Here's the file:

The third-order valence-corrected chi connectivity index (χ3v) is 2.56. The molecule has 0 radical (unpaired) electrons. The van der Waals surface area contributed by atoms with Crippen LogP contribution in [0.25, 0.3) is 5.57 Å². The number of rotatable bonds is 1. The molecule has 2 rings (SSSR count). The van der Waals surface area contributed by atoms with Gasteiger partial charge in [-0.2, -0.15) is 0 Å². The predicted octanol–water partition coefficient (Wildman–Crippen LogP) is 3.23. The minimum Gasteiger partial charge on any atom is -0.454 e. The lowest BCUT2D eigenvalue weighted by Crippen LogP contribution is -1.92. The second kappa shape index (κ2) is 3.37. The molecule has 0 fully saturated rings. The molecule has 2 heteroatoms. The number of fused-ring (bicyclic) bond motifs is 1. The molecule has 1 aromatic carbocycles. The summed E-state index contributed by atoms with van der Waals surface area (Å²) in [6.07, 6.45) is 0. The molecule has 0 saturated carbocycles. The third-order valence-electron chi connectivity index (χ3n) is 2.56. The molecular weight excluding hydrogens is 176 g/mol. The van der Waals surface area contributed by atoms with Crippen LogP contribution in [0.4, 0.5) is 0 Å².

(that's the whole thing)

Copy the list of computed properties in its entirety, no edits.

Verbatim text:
The third-order valence-corrected chi connectivity index (χ3v) is 2.56. The molecule has 0 radical (unpaired) electrons. The van der Waals surface area contributed by atoms with Crippen LogP contribution in [0.25, 0.3) is 5.57 Å². The number of rotatable bonds is 1. The molecule has 2 rings (SSSR count). The van der Waals surface area contributed by atoms with Gasteiger partial charge in [-0.2, -0.15) is 0 Å². The predicted octanol–water partition coefficient (Wildman–Crippen LogP) is 3.23. The minimum Gasteiger partial charge on any atom is -0.454 e. The lowest BCUT2D eigenvalue weighted by Crippen LogP contribution is -1.92. The second kappa shape index (κ2) is 3.37. The molecule has 0 fully saturated rings. The molecule has 2 heteroatoms. The number of fused-ring (bicyclic) bond motifs is 1. The molecule has 1 aromatic carbocycles. The summed E-state index contributed by atoms with van der Waals surface area (Å²) in [6.07, 6.45) is 0. The molecule has 0 saturated carbocycles. The third-order valence-electron chi connectivity index (χ3n) is 2.56. The molecular weight excluding hydrogens is 176 g/mol. The van der Waals surface area contributed by atoms with Crippen LogP contribution in [0.4, 0.5) is 0 Å².